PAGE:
Your great160m grandfather hated his life. The first member of our patriline to venture out of the ocean, he’s the evolutionary equivalent of the modern human who immigrates to a new country, leaving behind everything he knows to start from ground zero because it’s best for the family in the long run. “Walking” is a generous term for what your great160m grandfather did during his land excursions—he’d pull himself miserably through the mud, struggling to breathe, all so that you could one day live outside the hell that is the cold, dark ocean.
He’s called an Acanthostega—and he pioneered a number of key modern features, including lungs alongside his gills and bones in his flippers, an innovation that led to arms and legs for his descendants.
Your great220m grandfather was a fish. Look at your arms and legs, and now look at this picture—your limbs are just a more evolved version of those two pairs of flimsy little fins. If the prehistoric fish had adapted differently to needing to balance itself in the ocean current, the human body might look vastly different today. His other claim to fame is being the first creature with a jaw—previous ancestors only had a suction hole.
If your great255m grandfather seems like an embarrassing flatworm, that’s because he is—but he gets credit for both the invention of the brain and being the first animal to be bilateral (having a front and back).
I don’t know what to tell you. This is a part of your lineage.
I want you to pause and just ponder for a second that I’m not inventing silly shit here—if you take your father, and your father’s father, and do that 435,000,000 times, you’ll end up at a jellyfish. Evolution is boggling.
But let’s not pass over the jellyfish without due credit for two huge innovations—nerves and muscles. Eyes first happened around this time as well, which one theory states as a major reason for the Cambrian explosion when animal life suddenly burst into diversity.
Your great555m grandfather was a sponge and spent his life bored as fuck.
He does have one massive feather in his cap, which is that he’s the world’s first animal. Up until his time, all life consisted of single cell organisms, and he was the first creature made of multiple cells.
And no, those plants didn’t exist then and shouldn’t be in the picture. But I just realized that now, and I’m proud of having drawn them, so I’m leaving them there.
We have to go a whole lot of generations back to get to your great100b grandfather, a complex single cell eukaryote.
He may not look like much, but he’s both the ancestor of the entire animal kingdom and the inventor of sex. He’s also adorable.
Going way, way back to the earlier part of Earth’s existence, we arrive at your great850b grandfather, a hapless simple cell bacterium with little charisma. His crowning achievement is the invention of photosynthesis, which filled the atmosphere with oxygen and paved the way for modern life to exist.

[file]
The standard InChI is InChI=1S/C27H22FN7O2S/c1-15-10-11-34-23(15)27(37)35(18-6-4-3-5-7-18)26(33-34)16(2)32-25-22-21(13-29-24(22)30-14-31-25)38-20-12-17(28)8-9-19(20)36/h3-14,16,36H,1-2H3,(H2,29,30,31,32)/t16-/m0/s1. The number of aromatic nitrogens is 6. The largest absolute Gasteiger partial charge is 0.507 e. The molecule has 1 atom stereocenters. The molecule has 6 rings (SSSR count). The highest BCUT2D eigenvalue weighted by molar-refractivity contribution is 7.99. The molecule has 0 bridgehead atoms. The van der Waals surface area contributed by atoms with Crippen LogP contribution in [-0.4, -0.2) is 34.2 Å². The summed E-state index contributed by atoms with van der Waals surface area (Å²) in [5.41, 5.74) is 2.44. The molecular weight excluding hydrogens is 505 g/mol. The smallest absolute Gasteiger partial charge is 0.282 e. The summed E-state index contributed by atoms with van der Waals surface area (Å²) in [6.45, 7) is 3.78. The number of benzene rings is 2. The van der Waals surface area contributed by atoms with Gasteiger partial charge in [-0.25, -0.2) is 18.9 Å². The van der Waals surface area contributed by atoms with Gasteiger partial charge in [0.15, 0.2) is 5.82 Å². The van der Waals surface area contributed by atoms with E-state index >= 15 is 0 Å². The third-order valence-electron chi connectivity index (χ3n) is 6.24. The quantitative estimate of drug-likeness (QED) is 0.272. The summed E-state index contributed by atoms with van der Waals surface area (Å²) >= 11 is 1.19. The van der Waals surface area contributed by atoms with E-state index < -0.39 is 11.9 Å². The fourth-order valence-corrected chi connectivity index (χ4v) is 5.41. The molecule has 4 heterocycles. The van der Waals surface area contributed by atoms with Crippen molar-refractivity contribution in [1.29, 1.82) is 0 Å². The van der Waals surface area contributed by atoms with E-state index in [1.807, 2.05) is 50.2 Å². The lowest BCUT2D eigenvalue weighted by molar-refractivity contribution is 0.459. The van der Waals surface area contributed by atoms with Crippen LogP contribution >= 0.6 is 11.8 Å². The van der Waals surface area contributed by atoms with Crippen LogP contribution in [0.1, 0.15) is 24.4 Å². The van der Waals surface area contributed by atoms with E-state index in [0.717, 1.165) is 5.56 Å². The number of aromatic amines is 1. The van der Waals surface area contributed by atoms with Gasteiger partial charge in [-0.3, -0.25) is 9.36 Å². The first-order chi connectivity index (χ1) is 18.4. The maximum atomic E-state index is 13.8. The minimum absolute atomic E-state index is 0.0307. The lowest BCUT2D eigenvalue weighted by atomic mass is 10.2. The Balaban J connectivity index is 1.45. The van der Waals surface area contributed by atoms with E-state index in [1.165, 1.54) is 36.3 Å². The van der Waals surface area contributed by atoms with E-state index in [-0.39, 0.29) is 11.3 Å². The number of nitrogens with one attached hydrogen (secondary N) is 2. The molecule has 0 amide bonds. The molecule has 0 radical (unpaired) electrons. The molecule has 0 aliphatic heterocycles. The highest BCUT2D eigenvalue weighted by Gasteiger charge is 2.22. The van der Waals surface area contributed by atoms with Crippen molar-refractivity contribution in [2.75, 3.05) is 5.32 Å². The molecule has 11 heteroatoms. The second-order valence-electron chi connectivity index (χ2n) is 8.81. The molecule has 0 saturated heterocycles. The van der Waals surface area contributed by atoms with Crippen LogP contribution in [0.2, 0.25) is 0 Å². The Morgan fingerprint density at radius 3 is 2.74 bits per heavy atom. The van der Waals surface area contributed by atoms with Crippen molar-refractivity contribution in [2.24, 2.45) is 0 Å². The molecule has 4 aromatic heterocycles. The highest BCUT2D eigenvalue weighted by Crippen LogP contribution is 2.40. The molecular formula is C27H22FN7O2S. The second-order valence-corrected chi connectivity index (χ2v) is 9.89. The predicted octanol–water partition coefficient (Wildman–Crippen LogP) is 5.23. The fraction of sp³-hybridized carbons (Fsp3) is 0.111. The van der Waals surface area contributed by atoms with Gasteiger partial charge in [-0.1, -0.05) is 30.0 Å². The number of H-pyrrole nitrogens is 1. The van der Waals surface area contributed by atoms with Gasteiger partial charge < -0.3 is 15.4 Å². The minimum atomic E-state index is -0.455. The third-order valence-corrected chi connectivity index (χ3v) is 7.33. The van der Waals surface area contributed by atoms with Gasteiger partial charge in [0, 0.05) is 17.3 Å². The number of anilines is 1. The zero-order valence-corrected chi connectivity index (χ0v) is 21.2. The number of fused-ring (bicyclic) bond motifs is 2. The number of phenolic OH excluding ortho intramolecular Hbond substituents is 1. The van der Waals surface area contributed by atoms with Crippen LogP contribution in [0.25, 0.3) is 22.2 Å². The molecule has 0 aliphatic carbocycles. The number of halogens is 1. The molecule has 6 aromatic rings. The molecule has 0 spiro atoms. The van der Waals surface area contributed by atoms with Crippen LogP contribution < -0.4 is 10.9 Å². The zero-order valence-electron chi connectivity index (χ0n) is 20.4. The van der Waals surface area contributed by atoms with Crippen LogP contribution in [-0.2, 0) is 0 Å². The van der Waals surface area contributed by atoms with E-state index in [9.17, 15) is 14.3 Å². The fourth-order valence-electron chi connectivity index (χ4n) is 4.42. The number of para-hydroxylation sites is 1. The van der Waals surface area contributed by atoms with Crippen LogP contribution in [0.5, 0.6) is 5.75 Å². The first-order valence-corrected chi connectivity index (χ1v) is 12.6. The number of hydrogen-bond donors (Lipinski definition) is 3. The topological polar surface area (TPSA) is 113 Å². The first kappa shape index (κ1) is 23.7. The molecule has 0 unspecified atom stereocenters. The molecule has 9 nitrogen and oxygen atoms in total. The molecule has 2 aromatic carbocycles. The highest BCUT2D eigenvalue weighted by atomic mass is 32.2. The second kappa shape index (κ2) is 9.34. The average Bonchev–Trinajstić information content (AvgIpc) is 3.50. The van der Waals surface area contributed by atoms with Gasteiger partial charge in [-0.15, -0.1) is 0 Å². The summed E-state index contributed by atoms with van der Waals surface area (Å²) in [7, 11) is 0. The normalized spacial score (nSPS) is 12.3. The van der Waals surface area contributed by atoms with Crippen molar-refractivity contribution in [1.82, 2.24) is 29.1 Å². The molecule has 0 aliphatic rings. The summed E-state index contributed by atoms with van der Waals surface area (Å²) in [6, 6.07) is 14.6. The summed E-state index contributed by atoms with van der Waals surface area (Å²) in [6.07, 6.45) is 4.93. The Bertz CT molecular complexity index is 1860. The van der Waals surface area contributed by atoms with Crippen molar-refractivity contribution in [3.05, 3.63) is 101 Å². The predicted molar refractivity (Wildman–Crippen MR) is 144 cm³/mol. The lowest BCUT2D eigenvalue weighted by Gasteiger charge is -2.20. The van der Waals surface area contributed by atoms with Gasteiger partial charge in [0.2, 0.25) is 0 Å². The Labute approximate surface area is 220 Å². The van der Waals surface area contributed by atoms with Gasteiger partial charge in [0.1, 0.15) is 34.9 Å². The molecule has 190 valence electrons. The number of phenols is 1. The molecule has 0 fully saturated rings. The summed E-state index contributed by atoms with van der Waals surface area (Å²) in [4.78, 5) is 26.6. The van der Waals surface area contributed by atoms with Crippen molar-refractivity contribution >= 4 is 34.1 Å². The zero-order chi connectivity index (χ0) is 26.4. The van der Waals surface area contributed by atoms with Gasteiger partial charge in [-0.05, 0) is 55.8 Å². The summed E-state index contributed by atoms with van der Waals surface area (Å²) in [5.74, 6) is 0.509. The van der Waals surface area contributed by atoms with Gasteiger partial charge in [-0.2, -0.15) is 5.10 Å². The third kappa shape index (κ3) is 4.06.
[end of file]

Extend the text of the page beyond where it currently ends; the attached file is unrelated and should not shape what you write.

Going back 1,150 billion generations and roughly 3.8 billion years, we arrive at the end of our line—the first living particle and the founder of all life on Earth. We’re not quite sure how he started living in the first place—it’s one of the great scientific questions of our time. There are a number of theories, including spontaneous generation, emergence from a primordial soup, and some even suggest he came to Earth from somewhere else in space. Either way, we owe a lot to him, and we should take a moment to appreciate his lonely moment of life 3.8 billion years ago that led to everything we know.
As we wrap up, two things to reflect on:
1) How rich the story of your genes is. Your genes have come a long way, have passed through trillions of other organisms, and have undergone an insane number of optimal mutations to finally arrive packaged up together in your chromosomes. You are the way you are because of things that happened to that jellyfish, that lizard, that monkey and the way each of them adapted to their environment for billions of years.
I read that when we hiccup, it’s a remnant of a prehistoric impulse in fish—when your body does something or feels something, it’s a window into your deep intertwined connection to all of these other species and to the history of life.
2) How incredibly unlikely it is that you exist. Going back to the first particle of life, there are over a trillion fathers and father’s fathers that eventually ended with your parents conceiving you. And if any one of those fathers (or mothers) had died before reproducing—if any of the millions of fish in your line had been prematurely eaten, if any of the millions of rodents in your line had been crushed by a falling tree as a baby—you would not exist. Maybe someone similar to you—but not you.
I did so by making rough generation length estimates based on the typical lifespan and age of reproductive maturity of the various species along the way. I began with 25 years for human generations, then 13 years for Australopithecus and advanced primates, five years for early tree primates, two years for rodents, lizards, fish, and worms, two months for jellyfish and sponges, and one day for single cell organisms.